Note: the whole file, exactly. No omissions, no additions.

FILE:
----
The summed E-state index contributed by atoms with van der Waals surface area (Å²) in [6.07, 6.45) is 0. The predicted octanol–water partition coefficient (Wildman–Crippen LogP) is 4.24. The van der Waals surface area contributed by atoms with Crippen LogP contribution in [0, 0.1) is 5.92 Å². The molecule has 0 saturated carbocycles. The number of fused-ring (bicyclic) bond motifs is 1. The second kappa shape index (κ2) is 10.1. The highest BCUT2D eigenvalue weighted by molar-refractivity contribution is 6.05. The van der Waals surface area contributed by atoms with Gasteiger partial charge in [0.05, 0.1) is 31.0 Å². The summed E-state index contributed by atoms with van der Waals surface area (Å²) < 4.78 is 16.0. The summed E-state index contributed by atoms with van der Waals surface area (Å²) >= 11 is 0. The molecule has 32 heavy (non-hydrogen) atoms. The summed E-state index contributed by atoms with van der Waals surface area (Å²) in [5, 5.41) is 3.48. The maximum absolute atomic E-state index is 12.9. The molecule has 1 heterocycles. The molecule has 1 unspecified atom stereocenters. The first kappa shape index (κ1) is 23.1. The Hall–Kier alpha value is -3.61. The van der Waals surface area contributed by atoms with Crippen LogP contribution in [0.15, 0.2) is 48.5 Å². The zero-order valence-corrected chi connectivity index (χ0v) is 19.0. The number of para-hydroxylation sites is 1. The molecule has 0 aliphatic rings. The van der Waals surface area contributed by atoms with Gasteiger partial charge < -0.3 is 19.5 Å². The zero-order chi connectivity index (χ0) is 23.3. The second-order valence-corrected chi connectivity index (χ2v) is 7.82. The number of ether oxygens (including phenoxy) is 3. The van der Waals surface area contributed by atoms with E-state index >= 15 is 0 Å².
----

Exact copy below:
The summed E-state index contributed by atoms with van der Waals surface area (Å²) in [6.07, 6.45) is 0. The predicted octanol–water partition coefficient (Wildman–Crippen LogP) is 4.24. The van der Waals surface area contributed by atoms with Crippen LogP contribution in [0, 0.1) is 5.92 Å². The molecule has 0 saturated carbocycles. The number of fused-ring (bicyclic) bond motifs is 1. The second kappa shape index (κ2) is 10.1. The highest BCUT2D eigenvalue weighted by molar-refractivity contribution is 6.05. The van der Waals surface area contributed by atoms with Gasteiger partial charge in [0.05, 0.1) is 31.0 Å². The summed E-state index contributed by atoms with van der Waals surface area (Å²) < 4.78 is 16.0. The summed E-state index contributed by atoms with van der Waals surface area (Å²) >= 11 is 0. The molecule has 32 heavy (non-hydrogen) atoms. The summed E-state index contributed by atoms with van der Waals surface area (Å²) in [5, 5.41) is 3.48. The maximum absolute atomic E-state index is 12.9. The molecule has 1 heterocycles. The molecule has 1 unspecified atom stereocenters. The first kappa shape index (κ1) is 23.1. The Hall–Kier alpha value is -3.61. The van der Waals surface area contributed by atoms with Crippen LogP contribution in [0.15, 0.2) is 48.5 Å². The zero-order valence-corrected chi connectivity index (χ0v) is 19.0. The number of para-hydroxylation sites is 1. The molecule has 0 aliphatic rings. The van der Waals surface area contributed by atoms with Gasteiger partial charge < -0.3 is 19.5 Å². The zero-order chi connectivity index (χ0) is 23.3. The second-order valence-corrected chi connectivity index (χ2v) is 7.82. The number of ether oxygens (including phenoxy) is 3. The van der Waals surface area contributed by atoms with E-state index >= 15 is 0 Å².